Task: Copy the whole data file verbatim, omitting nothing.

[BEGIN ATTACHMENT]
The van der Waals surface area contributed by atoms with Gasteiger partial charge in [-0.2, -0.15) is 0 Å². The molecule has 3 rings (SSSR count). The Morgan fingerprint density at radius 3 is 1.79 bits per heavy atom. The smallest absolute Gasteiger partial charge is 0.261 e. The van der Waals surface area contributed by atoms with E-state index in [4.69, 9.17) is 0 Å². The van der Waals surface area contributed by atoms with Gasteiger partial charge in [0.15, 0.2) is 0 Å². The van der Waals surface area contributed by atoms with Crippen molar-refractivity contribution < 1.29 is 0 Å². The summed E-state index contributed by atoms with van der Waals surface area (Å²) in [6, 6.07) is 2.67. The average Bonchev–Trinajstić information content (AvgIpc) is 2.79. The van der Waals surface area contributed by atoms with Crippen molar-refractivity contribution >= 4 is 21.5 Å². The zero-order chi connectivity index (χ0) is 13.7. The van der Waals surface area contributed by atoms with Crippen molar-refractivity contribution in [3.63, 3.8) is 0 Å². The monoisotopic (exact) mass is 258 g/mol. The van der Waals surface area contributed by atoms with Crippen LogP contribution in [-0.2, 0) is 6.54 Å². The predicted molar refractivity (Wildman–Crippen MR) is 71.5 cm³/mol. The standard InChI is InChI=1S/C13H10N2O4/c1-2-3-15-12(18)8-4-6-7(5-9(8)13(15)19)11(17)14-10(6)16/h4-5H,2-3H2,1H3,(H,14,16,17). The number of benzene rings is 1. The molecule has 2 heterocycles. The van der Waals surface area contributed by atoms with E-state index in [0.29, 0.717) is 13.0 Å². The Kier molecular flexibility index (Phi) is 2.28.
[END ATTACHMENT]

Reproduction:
The van der Waals surface area contributed by atoms with Gasteiger partial charge in [-0.2, -0.15) is 0 Å². The molecule has 3 rings (SSSR count). The Morgan fingerprint density at radius 3 is 1.79 bits per heavy atom. The smallest absolute Gasteiger partial charge is 0.261 e. The van der Waals surface area contributed by atoms with E-state index in [4.69, 9.17) is 0 Å². The van der Waals surface area contributed by atoms with Gasteiger partial charge in [0.15, 0.2) is 0 Å². The van der Waals surface area contributed by atoms with Crippen molar-refractivity contribution < 1.29 is 0 Å². The summed E-state index contributed by atoms with van der Waals surface area (Å²) in [6, 6.07) is 2.67. The average Bonchev–Trinajstić information content (AvgIpc) is 2.79. The van der Waals surface area contributed by atoms with Crippen molar-refractivity contribution >= 4 is 21.5 Å². The zero-order chi connectivity index (χ0) is 13.7. The van der Waals surface area contributed by atoms with Crippen molar-refractivity contribution in [3.63, 3.8) is 0 Å². The monoisotopic (exact) mass is 258 g/mol. The van der Waals surface area contributed by atoms with Crippen LogP contribution in [-0.2, 0) is 6.54 Å². The predicted molar refractivity (Wildman–Crippen MR) is 71.5 cm³/mol. The standard InChI is InChI=1S/C13H10N2O4/c1-2-3-15-12(18)8-4-6-7(5-9(8)13(15)19)11(17)14-10(6)16/h4-5H,2-3H2,1H3,(H,14,16,17). The number of benzene rings is 1. The molecule has 2 heterocycles. The van der Waals surface area contributed by atoms with E-state index in [0.29, 0.717) is 13.0 Å². The Kier molecular flexibility index (Phi) is 2.28.